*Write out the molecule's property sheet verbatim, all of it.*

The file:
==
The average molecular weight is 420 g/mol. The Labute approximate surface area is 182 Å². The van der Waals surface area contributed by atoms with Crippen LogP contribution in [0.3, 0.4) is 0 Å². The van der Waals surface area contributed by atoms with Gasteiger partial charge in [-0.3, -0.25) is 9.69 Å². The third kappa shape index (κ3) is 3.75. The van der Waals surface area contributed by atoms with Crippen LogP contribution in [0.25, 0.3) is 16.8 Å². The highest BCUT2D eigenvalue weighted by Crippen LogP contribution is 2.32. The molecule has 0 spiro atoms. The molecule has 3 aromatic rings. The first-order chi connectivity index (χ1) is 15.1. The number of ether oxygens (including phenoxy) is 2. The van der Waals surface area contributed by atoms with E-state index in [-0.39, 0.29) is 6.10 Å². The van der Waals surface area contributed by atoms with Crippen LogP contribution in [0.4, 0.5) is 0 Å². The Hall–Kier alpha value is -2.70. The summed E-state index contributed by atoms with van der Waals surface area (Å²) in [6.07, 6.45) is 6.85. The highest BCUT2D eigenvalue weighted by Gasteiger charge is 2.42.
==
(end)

The average molecular weight is 420 g/mol. The Labute approximate surface area is 182 Å². The van der Waals surface area contributed by atoms with Crippen LogP contribution in [0.3, 0.4) is 0 Å². The van der Waals surface area contributed by atoms with Gasteiger partial charge in [-0.3, -0.25) is 9.69 Å². The third kappa shape index (κ3) is 3.75. The van der Waals surface area contributed by atoms with Crippen LogP contribution in [0.25, 0.3) is 16.8 Å². The highest BCUT2D eigenvalue weighted by Crippen LogP contribution is 2.32. The molecule has 0 spiro atoms. The molecule has 3 aromatic rings. The first-order chi connectivity index (χ1) is 15.1. The number of ether oxygens (including phenoxy) is 2. The van der Waals surface area contributed by atoms with E-state index in [-0.39, 0.29) is 6.10 Å². The van der Waals surface area contributed by atoms with Crippen LogP contribution in [0.4, 0.5) is 0 Å². The Hall–Kier alpha value is -2.70. The summed E-state index contributed by atoms with van der Waals surface area (Å²) in [6.07, 6.45) is 6.85. The highest BCUT2D eigenvalue weighted by Gasteiger charge is 2.42.